As an outstanding young classical guitarist from San Francisco Conservatory in the 70's, Wallace joined the guitar faculty at New England Conservatory, while also studying early music with Marleen Forsberg Montgomery. In the early 80's, he began full-time performance of medieval and renaissance music with his ensemble LiveOak and Company. He has performed at many of the leading early music festivals including Utrecht, Regensburg and Boston, and has also performed, lectured and taught at a number of Lute Society of America Seminars, the Holland Festival/Utrecht, Amherst Early Music Week and the Guitar Foundation of America Festival.

Wallace currently performs with soprano Nancy Knowles as Duo LiveOak. Their concerts span the ages from medieval to contemporary, with guitar and its ancestors, often featuring Wallace's own works and arrangements. In the summer of 2000 the duo founded the Gyre record label as a way to best represent the broad spectrum of their work.

"The new CD, Frank Wallace, his own new works, gyre 10012, by Frank Wallace is a vital and uplifting creation by an artist who has persistently focused his energies to bring audiences music that enriches life. Mr. Wallace has been performing for more than a quarter century. He is a formidable classical guitarist, as one realizes upon listening to this CD.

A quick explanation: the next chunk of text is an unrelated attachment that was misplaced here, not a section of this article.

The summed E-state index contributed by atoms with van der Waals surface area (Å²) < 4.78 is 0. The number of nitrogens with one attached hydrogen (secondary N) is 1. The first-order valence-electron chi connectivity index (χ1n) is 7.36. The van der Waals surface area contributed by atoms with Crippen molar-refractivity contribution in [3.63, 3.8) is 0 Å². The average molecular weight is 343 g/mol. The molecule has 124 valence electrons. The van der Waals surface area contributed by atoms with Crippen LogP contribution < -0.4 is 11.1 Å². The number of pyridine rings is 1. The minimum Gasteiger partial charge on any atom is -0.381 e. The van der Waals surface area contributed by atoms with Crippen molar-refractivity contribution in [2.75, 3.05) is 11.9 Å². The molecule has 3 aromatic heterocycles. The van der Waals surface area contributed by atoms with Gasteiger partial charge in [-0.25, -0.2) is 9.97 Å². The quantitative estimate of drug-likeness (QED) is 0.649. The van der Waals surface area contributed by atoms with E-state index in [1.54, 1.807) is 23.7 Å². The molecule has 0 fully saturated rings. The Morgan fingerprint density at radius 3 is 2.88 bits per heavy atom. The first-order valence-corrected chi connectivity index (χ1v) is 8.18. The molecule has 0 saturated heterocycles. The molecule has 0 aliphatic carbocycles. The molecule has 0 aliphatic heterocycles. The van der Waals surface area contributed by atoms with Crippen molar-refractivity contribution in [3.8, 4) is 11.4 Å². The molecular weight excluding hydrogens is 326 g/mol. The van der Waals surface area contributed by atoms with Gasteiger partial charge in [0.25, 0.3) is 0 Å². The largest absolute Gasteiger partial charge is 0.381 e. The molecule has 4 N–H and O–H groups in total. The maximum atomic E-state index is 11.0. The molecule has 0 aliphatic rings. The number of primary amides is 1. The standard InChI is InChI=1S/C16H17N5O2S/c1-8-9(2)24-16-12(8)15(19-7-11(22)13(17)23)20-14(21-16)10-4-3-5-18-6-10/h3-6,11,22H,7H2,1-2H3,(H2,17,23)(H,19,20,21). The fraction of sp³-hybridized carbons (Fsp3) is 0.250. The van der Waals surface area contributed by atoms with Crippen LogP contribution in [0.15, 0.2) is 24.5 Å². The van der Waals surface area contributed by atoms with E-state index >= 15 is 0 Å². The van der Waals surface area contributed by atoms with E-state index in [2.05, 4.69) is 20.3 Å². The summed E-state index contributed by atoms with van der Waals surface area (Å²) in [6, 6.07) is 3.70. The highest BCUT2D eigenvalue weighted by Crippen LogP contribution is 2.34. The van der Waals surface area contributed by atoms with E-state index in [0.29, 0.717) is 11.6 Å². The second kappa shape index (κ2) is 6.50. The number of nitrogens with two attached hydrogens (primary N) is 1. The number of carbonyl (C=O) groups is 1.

...[U]pon repeated hearings, it becomes clear that the purely musical values that we have here result from experiences that left a profound impression on the artist's whole being. The pieces themselves are not intended to transport listeners to different times, places or climates but I believe do share with us the sense of wonder, beauty and inspiration that the composer experienced.

...The diversity in Wallace's composition is impressive...What the music has in common is a well-developed sense of melody. This is evident in the simple monophonic Etude 7 played on a guitar by Manuel Soto y Solares of Sevilla from around 1860. It is equally evident in the elaborate contrapuntal textures found in other movements that are masterfully written and expertly played. In
fact, counterpoint is meaningless if melody is weak. It is the strength of Wallace's melodies in both content and rendering that
make this CD a joy for this reviewer.

I believe that all guitarists need to be aware of Frank Wallace's compositions...Frank Wallace is emerging as a performer and composer who is creating music of substance and beauty. We are fortunate to witness this creative process. Add this CD to your collection and enjoy it often."
Louis Arnold
Boston Classical Guitar Society Newsletter